Strada Nicolaus Lenau 1,
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Architects: Mihai Dolliner
Previous Names: Cinema Scala, Cinema Thalia, Cinema Timpuri Noi
In Timisaora, in western Romania, a construction permit was issued on 10th September 1937, and the Cinema Scala opened in 1938. Designed by architect Mihai Dolliner, it was owned by entrepreneur Emil Gonda and has also been known (though precise dates are not known) as Cinema Thalia and, during the socialist period, Cinema Timpuri Noi (“New Times”), before gaining its current name, Cinema Studio.
Over the years, the cinema began to become rather rundown and it closed. Some years later, in June 2021, as part of a city council initiative to increase access to the arts, a major restoration started, at a cost of over 14m lei (around £2.4m). I visited the city in May 2023. According to a (very precise!) notice on the hoardings surrounding the building site, the work is due to be completed on 10th June 2024. That notice also contains an illustration showing what the ‘new’ Cinema Studio will look like.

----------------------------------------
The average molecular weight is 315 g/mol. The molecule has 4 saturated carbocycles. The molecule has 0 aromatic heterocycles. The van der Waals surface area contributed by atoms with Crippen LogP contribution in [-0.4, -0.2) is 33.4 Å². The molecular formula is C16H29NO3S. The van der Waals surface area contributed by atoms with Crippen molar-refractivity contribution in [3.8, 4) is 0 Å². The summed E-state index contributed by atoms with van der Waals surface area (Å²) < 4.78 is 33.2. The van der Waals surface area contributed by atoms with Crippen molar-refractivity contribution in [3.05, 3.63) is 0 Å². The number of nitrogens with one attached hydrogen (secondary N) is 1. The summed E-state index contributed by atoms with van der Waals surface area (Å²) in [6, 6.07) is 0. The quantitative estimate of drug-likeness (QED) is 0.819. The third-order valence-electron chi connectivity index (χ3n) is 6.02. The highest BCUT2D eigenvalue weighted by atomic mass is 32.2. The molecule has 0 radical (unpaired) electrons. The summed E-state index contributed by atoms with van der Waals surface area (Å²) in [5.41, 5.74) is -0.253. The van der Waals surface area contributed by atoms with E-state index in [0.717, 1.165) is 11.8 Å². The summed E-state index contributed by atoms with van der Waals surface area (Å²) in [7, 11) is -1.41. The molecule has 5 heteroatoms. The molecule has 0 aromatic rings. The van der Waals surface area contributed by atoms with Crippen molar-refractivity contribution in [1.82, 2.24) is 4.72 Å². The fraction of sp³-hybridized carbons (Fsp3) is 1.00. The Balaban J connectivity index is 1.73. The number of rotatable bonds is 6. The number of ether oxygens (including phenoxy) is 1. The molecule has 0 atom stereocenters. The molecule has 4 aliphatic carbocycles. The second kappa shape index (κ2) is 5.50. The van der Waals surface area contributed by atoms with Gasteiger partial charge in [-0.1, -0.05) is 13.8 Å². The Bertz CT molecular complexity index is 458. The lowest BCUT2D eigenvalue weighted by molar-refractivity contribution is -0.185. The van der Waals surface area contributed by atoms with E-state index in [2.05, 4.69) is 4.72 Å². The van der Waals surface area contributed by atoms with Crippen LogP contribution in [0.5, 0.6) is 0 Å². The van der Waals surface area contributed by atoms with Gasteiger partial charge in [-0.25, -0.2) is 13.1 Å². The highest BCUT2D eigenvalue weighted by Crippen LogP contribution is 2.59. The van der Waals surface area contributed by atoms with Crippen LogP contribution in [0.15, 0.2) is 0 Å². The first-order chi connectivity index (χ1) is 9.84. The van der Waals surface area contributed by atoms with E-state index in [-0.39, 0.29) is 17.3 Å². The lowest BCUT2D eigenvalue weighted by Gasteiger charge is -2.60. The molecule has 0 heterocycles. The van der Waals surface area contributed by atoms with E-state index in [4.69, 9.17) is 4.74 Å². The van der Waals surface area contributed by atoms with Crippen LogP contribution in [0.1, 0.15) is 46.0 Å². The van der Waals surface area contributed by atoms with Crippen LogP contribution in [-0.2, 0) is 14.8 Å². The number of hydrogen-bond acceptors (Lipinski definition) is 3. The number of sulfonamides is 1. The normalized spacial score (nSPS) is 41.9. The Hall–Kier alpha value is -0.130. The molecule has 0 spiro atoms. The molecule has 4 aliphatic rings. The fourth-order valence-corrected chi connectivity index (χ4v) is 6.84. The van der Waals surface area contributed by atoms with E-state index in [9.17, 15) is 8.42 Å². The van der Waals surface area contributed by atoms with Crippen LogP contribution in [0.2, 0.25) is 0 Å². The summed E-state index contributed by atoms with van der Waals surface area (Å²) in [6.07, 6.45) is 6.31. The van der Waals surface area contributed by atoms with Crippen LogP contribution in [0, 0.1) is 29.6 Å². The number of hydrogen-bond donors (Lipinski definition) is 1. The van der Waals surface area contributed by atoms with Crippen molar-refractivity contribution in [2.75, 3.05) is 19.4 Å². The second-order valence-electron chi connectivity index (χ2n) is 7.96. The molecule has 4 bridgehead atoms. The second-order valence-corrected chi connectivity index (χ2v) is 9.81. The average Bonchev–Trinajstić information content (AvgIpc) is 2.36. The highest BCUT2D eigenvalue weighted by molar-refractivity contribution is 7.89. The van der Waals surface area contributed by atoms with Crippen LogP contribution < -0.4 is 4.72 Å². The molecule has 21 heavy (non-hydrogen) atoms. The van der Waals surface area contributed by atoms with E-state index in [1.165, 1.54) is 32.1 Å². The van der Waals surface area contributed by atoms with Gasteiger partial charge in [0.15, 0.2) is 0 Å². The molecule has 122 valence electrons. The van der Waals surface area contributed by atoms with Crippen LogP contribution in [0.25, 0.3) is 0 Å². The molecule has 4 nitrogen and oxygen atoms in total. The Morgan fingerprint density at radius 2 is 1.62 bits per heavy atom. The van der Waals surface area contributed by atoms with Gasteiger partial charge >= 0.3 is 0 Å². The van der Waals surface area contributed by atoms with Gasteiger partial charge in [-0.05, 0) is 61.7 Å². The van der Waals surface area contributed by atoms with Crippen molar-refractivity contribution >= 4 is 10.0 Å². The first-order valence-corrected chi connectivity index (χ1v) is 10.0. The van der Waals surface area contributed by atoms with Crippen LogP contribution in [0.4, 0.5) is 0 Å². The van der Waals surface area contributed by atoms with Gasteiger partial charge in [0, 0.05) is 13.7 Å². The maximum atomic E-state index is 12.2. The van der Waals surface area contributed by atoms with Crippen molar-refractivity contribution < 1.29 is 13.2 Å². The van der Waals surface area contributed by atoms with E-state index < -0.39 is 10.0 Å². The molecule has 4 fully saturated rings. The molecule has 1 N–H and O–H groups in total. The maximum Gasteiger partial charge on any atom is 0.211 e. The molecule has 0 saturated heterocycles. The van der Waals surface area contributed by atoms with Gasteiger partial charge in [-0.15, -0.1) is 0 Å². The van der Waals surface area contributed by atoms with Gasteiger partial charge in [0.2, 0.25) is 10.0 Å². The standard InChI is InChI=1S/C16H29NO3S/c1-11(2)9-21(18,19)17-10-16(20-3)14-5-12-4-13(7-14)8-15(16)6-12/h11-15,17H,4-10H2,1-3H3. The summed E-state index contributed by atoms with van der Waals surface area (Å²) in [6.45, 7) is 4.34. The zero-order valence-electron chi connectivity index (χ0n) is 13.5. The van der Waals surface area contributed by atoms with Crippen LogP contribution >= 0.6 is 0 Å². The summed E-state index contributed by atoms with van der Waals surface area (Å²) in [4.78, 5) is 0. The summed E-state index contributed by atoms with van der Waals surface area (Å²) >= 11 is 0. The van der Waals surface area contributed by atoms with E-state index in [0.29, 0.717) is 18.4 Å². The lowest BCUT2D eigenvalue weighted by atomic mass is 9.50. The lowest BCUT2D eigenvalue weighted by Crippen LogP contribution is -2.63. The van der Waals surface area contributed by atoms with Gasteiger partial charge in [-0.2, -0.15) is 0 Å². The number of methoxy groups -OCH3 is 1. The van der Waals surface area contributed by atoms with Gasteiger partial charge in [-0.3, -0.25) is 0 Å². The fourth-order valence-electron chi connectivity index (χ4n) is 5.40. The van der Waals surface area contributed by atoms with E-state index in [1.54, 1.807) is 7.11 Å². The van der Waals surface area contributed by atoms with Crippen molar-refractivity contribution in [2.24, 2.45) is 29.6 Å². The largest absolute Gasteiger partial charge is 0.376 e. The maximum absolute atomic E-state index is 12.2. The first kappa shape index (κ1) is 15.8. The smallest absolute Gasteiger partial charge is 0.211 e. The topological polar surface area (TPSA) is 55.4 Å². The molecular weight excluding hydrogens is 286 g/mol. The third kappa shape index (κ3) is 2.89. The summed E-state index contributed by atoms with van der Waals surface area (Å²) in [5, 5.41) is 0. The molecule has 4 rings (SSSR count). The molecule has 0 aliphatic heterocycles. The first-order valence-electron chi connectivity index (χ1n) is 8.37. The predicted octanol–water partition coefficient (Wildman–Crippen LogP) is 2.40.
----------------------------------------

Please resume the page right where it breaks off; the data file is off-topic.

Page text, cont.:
Unlike its previous ‘mainstream’ incarnation, the restored Cinema Studio will offer an art-house programme within the Europa Cinemas network. There will be two screens, with 198 and 64 seats, with the smaller auditorium also being used for workshops and presentations. There will be offices for film education and production and, on the new roof, a bar with a terrace for about 80 customers. A retractable screen and a small stage will also be installed on the roof terrace.
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